Andrew Coe's Superphosphate of Lime has | Md. been long known in our market, and is in cx- Dr. John B. Keasliy, Washington, D. C. cellent hands, Messrs. Herbert & Hairston, Dr. R. T. Underhill, New York, who also Agents.

makes PURE WINE from the Grape-neither G. Ober offers his Manipulated and the drugged, liquored nor watered. Ammoniated Alkaline Phosphates. Mr. Ober Wheat and Grass Seeds--specialty. George has been long known and commended in this A. Deitz, Chambersburg, Pa. line, both on his own account and by his long Stock, Poultry and nero varieties of Oats.-N. association in the firm of Kettlewell & Ober. P. Boyer & Co., Chester Co., Pa.

John S. Reese and Co. need no introduc- | Agricultural Implements.--Our old friends :

R. Sinclair & Co., Richard Cromwell, Thos. A New Agricultural Monthly-We take Norris & Son, all of whom supply also Seeds, much pleasure in calling attention to the adver&c., &c.

tisement of The Farmer's Gazette, about to be Cresylic Soaps and Compounds, Plant Pro

issued at Richmond, by Col. S. Bassett French. tector, Sheep Dip, &c.-Jas. Buchan & Co., N.

We welcome to a seat at the Editorial Board, York. Hewes & Warner, Agents, Baltimore.

| one who has been long a warm friend of The

Farmer and a frequent contributor to its colHorse and Cattle Poroders.-David E. Foutz,

umns. The communication in this number Baltimore.

with his initials, and others during some of

the past months on practical topics, with the Chemical Manuridg.

initial “F." are from his pen, and will indicate We are indebted to a friend for the follow to our readers, in some measure, his ability ing extract from the Chemical News: | for the work he now enters upon. We wishi “On the property of M. Payne, at Boricourt

tbe Gazette the most ample success, and com(Aisne) there is an experimental plot of ground

mend it especially to the favour of Adverwhich is quite perfect in its way, and which

tisers. has already furnished important results. This

Having been for more than twenty years piece of ground is laid out similar to that at

in important public positions in “Old” Vir

of her citizens better Vincennes, where, by different chemical marginia, there are few nures, combined by the formulæ of M. Ville. known than Col. F., or more able to command we remark the same ascending scale of crops,

success. from the weakest to the most luxuriant, with

The Use of Paper.—We notice that there is out the law governing the culture having

a company in Camden, N. J., who manufacshown a single exception.

ture a Patent Water-Proof Paper, extensively Not far from the border of a road, in a used for building purposes, said to be cheap fiinty land of very bad quality, a plot was ma- and durable, and used in place of shingles, nured with 40 tons to the hectare; another tin, slate, &c., also for weather-boarding, walls, parcel of the same ground received a complete ceilings, and even for carpets, that are handinanure of 400 kil. of superphosphate of lime, somely designed and will wear many years. 200 kil of nitrate of potash, 250 kil. of sulphate of ammonia and 350 kil. of sulphate of THE ROYAL AGRICULTURAL COLLEGE AT lime-in all 1200 kil.—the cost of which was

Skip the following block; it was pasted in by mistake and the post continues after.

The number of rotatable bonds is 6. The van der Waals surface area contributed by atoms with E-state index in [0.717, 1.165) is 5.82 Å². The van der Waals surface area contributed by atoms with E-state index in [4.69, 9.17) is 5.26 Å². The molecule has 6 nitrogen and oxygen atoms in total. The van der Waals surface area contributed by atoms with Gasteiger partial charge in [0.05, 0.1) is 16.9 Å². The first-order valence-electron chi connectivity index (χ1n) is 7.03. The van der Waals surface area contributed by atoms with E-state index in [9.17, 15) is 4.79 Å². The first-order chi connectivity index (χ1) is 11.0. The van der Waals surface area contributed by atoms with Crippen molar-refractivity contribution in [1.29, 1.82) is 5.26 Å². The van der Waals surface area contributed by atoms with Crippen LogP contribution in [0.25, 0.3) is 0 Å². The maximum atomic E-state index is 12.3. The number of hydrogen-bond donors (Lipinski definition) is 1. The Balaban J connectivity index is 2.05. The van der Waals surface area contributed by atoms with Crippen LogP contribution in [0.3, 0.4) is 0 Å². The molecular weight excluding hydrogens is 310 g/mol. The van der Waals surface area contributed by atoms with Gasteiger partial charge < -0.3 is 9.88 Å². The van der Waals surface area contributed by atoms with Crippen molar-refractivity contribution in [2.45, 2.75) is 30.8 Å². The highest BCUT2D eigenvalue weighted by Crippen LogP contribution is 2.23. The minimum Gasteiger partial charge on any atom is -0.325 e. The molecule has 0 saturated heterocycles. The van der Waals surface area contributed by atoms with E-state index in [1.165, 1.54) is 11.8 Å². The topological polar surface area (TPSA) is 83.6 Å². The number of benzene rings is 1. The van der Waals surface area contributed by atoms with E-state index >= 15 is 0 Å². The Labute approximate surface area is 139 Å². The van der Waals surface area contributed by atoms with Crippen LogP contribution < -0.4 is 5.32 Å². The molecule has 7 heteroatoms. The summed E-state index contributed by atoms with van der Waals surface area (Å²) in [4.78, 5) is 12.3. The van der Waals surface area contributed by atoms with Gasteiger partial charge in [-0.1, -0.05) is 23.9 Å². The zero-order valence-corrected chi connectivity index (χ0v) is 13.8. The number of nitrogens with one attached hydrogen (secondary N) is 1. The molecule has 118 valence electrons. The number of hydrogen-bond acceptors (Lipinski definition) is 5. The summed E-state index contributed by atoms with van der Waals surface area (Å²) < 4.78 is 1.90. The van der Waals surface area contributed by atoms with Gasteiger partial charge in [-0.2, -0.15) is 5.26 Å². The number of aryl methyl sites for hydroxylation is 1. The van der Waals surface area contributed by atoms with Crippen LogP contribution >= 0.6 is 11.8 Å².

CIRENCESTER.—There seems to be a prevail325 francs per hectare (24 acres.) Stable dung ind

ing impression that this institution is defunct. produced a miserable crop of wheat; the

A few days ago we heard an officer connected chemical manure gave a splendid return.

| with one of our colleges say so, in so many From a letter addressed to the Journal de le

words. We believe, however, that the truth Aixne we learn the following:

is that the institution was never before in so A hectare of land treated by the complete prosperous a condition. A recent writer, wlio manure produced

has carefully examined its condition, and the 1.-8 hectolitres of wheat at 27 francs....... 756f. 00c.

results it produces as manifested in its stu2 - Straw 6070 kilos at Of. 4c.............. .2428. 80c.

dents, arrives at the following conclusion :

“Our own observation would lead us to re1002f. 80c.

commend any youth resolving on agriculture The same ground treated with good farm- as bis occupation in life, to place himself with yard manure, 40 tons per hectare, only pro- a tenant farmer for a year, to acquire what duced

may be called the grammar of agriculture. 1-28 hectolitres, 50 litres at 27 francs..... .229f. 50c.

With this preparation, he would be in a po2.--Straw 1696 kilos at Of. 4c................ 671. 84c. sition to derive greater advantage from a two 3-Small straw .....

... 18. 50c.

years' course of instruction at the college; 298f. 8tc.

after this, two years' residence with a skillful The hectare is about 24 acres; the kilogramme farmer, with daily observation, and the study is 2 lb., 8 oz., 1 dr., 14 gr.; the hectolitre is of the most approved agricultural literature, 6102.8 cubic inchies=2 bu. 838; the litre is would form a reasonably safe foundation to 1-1000 of the hectolitre,

work upon."

3.--Small straw............................